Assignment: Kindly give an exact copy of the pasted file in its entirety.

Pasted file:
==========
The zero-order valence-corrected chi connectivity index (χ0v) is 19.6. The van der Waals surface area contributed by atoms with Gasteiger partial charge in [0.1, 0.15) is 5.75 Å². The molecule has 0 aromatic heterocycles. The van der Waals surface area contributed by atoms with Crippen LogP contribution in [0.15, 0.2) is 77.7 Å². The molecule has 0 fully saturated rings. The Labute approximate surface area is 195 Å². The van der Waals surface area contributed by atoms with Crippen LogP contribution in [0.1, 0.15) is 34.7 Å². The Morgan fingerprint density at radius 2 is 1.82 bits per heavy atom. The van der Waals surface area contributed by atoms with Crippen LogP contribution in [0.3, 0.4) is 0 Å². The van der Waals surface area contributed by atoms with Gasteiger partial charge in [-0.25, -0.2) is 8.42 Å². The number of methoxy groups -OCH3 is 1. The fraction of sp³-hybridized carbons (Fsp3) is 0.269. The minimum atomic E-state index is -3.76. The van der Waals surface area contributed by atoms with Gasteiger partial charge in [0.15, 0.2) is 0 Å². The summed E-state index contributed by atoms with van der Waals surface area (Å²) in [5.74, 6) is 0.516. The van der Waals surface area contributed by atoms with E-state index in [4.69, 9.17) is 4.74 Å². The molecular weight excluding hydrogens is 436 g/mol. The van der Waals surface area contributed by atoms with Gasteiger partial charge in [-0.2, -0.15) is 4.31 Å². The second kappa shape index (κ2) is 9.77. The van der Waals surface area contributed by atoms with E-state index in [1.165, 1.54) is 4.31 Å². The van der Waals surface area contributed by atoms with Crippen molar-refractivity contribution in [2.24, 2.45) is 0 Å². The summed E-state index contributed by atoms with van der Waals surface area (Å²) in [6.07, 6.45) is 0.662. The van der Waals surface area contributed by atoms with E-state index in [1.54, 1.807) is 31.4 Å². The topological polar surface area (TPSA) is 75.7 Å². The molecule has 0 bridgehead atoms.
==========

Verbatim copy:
The zero-order valence-corrected chi connectivity index (χ0v) is 19.6. The van der Waals surface area contributed by atoms with Gasteiger partial charge in [0.1, 0.15) is 5.75 Å². The molecule has 0 aromatic heterocycles. The van der Waals surface area contributed by atoms with Crippen LogP contribution in [0.15, 0.2) is 77.7 Å². The molecule has 0 fully saturated rings. The Labute approximate surface area is 195 Å². The van der Waals surface area contributed by atoms with Crippen LogP contribution in [0.1, 0.15) is 34.7 Å². The Morgan fingerprint density at radius 2 is 1.82 bits per heavy atom. The van der Waals surface area contributed by atoms with Crippen LogP contribution in [0.3, 0.4) is 0 Å². The van der Waals surface area contributed by atoms with Gasteiger partial charge in [-0.25, -0.2) is 8.42 Å². The number of methoxy groups -OCH3 is 1. The fraction of sp³-hybridized carbons (Fsp3) is 0.269. The minimum atomic E-state index is -3.76. The van der Waals surface area contributed by atoms with Gasteiger partial charge in [0.15, 0.2) is 0 Å². The summed E-state index contributed by atoms with van der Waals surface area (Å²) in [5.74, 6) is 0.516. The van der Waals surface area contributed by atoms with E-state index in [4.69, 9.17) is 4.74 Å². The molecular weight excluding hydrogens is 436 g/mol. The van der Waals surface area contributed by atoms with Gasteiger partial charge in [-0.2, -0.15) is 4.31 Å². The second kappa shape index (κ2) is 9.77. The van der Waals surface area contributed by atoms with E-state index in [1.165, 1.54) is 4.31 Å². The van der Waals surface area contributed by atoms with Crippen molar-refractivity contribution in [2.24, 2.45) is 0 Å². The summed E-state index contributed by atoms with van der Waals surface area (Å²) in [6.07, 6.45) is 0.662. The van der Waals surface area contributed by atoms with E-state index in [1.54, 1.807) is 31.4 Å². The topological polar surface area (TPSA) is 75.7 Å². The molecule has 0 bridgehead atoms.